# House-Hacking Question

5 Replies

Hello everyone,

As a young/new real estate investor, I would be looking to house-hack my first property. However, I have a question when it comes to analyzing cash flow while house-hacking.

For example: If I were to buy a duplex (Each side 2 bed, 1 Bath) (One side Unit A, the other Unit B) and rent out Unit A completely (For \$1000) and rent out the other room in Unit B (\$500) would my monthly income just look like:

Unit A: \$1000

Unit B: \$500.

Or do I need to account for me living in the unit when calculating the monthly income?

Thank you for your help!

Calculate the cash flow and expenses as if you were buying the property and intended to rent out both units. See if it is a good deal or not, figure out what your cash on cash returns would be after including all debt servicing, fixed costs, an allowance for maintenance\repairs, capex, and vacancy. If it's a good deal after figuring all that out, it will still be a good deal if you are living in one unit and renting the other. The difference is instead of the money being paid in the form of positive cash flow, it will be paid in the form of cash savings (you live rent free or almost rent free).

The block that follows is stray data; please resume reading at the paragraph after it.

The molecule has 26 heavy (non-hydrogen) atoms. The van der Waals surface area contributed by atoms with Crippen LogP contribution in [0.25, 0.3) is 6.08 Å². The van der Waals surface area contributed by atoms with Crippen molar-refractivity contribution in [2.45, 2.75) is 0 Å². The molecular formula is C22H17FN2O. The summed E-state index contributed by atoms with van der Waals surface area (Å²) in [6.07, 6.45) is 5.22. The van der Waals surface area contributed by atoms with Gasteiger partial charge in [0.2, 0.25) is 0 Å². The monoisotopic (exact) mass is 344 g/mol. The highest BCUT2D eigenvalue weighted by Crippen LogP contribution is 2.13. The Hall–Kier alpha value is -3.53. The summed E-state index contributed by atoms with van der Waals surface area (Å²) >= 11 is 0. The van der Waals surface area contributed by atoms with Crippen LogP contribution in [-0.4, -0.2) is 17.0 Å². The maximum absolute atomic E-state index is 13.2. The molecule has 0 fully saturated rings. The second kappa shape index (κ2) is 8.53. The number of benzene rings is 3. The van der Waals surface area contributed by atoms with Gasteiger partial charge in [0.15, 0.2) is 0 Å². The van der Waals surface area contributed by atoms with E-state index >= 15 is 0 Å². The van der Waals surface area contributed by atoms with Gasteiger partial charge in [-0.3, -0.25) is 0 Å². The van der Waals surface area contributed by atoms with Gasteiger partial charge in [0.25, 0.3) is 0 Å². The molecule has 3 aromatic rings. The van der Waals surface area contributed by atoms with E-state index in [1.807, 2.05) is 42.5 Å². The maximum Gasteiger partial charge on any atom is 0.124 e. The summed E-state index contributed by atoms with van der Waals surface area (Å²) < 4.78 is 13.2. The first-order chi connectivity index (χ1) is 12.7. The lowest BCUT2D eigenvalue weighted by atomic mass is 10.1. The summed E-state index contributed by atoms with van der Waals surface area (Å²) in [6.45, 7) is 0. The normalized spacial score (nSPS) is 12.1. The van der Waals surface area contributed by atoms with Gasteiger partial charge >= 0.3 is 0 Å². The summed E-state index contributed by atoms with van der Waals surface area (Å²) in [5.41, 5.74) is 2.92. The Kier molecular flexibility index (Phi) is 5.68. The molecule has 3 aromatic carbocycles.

Great question and answer.

@Tim Porsche this is great, thank you!

@Aron Roytenberg no problem, glad I could help!

Originally posted by @Tim Porsche :

Calculate the cash flow and expenses as if you were buying the property and intended to rent out both units. See if it is a good deal or not, figure out what your cash on cash returns would be after including all debt servicing, fixed costs, an allowance for maintenance\repairs, capex, and vacancy. If it's a good deal after figuring all that out, it will still be a good deal if you are living in one unit and renting the other. The difference is instead of the money being paid in the form of positive cash flow, it will be paid in the form of cash savings (you live rent free or almost rent free).

GSI = Gross Scheduled Income which is the sum of ALL incone (rents, laundry, etc)

Cashflow = GSI - Vacancy Loss - Debt Service - Cap Ex - Repairs - Property Management - Taxes - Insurance - Utilities (depending on who is responsible)

Make sure you include ALL expenses when calculating your cashflow.

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